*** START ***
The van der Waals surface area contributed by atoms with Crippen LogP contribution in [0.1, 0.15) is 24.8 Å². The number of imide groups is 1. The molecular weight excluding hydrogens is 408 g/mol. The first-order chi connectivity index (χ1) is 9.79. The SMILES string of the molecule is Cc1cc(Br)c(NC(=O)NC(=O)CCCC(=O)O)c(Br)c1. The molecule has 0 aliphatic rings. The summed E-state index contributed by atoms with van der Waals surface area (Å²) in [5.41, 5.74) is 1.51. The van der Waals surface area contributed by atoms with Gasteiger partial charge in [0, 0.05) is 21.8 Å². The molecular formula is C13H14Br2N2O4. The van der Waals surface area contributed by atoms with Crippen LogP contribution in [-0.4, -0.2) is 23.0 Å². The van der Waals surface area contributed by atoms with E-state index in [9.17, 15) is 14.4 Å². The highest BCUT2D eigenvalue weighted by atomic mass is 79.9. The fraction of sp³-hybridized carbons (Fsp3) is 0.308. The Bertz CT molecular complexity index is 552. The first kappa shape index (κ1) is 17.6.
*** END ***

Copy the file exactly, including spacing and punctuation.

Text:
The van der Waals surface area contributed by atoms with Crippen LogP contribution in [0.1, 0.15) is 24.8 Å². The number of imide groups is 1. The molecular weight excluding hydrogens is 408 g/mol. The first-order chi connectivity index (χ1) is 9.79. The SMILES string of the molecule is Cc1cc(Br)c(NC(=O)NC(=O)CCCC(=O)O)c(Br)c1. The molecule has 0 aliphatic rings. The summed E-state index contributed by atoms with van der Waals surface area (Å²) in [5.41, 5.74) is 1.51. The van der Waals surface area contributed by atoms with Gasteiger partial charge in [0, 0.05) is 21.8 Å². The molecular formula is C13H14Br2N2O4. The van der Waals surface area contributed by atoms with Crippen LogP contribution in [-0.4, -0.2) is 23.0 Å². The van der Waals surface area contributed by atoms with E-state index in [9.17, 15) is 14.4 Å². The highest BCUT2D eigenvalue weighted by atomic mass is 79.9. The fraction of sp³-hybridized carbons (Fsp3) is 0.308. The Bertz CT molecular complexity index is 552. The first kappa shape index (κ1) is 17.6.